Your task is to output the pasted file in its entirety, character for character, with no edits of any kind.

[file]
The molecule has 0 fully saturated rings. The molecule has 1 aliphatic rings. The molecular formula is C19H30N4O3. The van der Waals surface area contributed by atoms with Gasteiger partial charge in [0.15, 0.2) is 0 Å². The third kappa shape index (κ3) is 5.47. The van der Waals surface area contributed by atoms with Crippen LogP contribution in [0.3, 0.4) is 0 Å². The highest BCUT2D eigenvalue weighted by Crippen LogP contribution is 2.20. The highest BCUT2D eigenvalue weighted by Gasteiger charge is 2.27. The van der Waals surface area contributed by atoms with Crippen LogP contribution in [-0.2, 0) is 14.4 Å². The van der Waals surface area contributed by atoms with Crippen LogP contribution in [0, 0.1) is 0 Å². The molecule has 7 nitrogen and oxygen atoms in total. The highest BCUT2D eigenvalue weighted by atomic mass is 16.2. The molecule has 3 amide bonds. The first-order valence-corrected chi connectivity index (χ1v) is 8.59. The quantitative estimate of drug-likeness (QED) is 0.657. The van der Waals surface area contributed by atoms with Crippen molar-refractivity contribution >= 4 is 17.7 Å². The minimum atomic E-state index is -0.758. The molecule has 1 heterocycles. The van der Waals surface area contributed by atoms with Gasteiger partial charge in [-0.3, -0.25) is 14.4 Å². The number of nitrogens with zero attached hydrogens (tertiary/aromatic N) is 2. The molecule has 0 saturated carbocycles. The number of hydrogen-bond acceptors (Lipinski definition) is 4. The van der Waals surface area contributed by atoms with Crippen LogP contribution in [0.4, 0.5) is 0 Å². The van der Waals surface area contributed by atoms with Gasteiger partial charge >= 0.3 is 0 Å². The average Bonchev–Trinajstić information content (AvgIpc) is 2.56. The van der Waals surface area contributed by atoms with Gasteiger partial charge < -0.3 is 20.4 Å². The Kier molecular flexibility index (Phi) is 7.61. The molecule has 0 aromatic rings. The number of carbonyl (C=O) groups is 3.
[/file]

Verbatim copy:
The molecule has 0 fully saturated rings. The molecule has 1 aliphatic rings. The molecular formula is C19H30N4O3. The van der Waals surface area contributed by atoms with Gasteiger partial charge in [0.15, 0.2) is 0 Å². The third kappa shape index (κ3) is 5.47. The van der Waals surface area contributed by atoms with Crippen LogP contribution in [0.3, 0.4) is 0 Å². The highest BCUT2D eigenvalue weighted by Crippen LogP contribution is 2.20. The highest BCUT2D eigenvalue weighted by Gasteiger charge is 2.27. The van der Waals surface area contributed by atoms with Crippen LogP contribution in [-0.2, 0) is 14.4 Å². The van der Waals surface area contributed by atoms with Crippen LogP contribution in [0, 0.1) is 0 Å². The molecule has 7 nitrogen and oxygen atoms in total. The highest BCUT2D eigenvalue weighted by atomic mass is 16.2. The molecule has 3 amide bonds. The first-order valence-corrected chi connectivity index (χ1v) is 8.59. The quantitative estimate of drug-likeness (QED) is 0.657. The van der Waals surface area contributed by atoms with Crippen molar-refractivity contribution >= 4 is 17.7 Å². The minimum atomic E-state index is -0.758. The molecule has 1 heterocycles. The van der Waals surface area contributed by atoms with Gasteiger partial charge in [-0.3, -0.25) is 14.4 Å². The number of nitrogens with zero attached hydrogens (tertiary/aromatic N) is 2. The molecule has 0 saturated carbocycles. The number of hydrogen-bond acceptors (Lipinski definition) is 4. The van der Waals surface area contributed by atoms with Crippen LogP contribution in [0.4, 0.5) is 0 Å². The van der Waals surface area contributed by atoms with Gasteiger partial charge >= 0.3 is 0 Å². The average Bonchev–Trinajstić information content (AvgIpc) is 2.56. The van der Waals surface area contributed by atoms with Gasteiger partial charge < -0.3 is 20.4 Å². The Kier molecular flexibility index (Phi) is 7.61. The molecule has 0 aromatic rings. The number of carbonyl (C=O) groups is 3.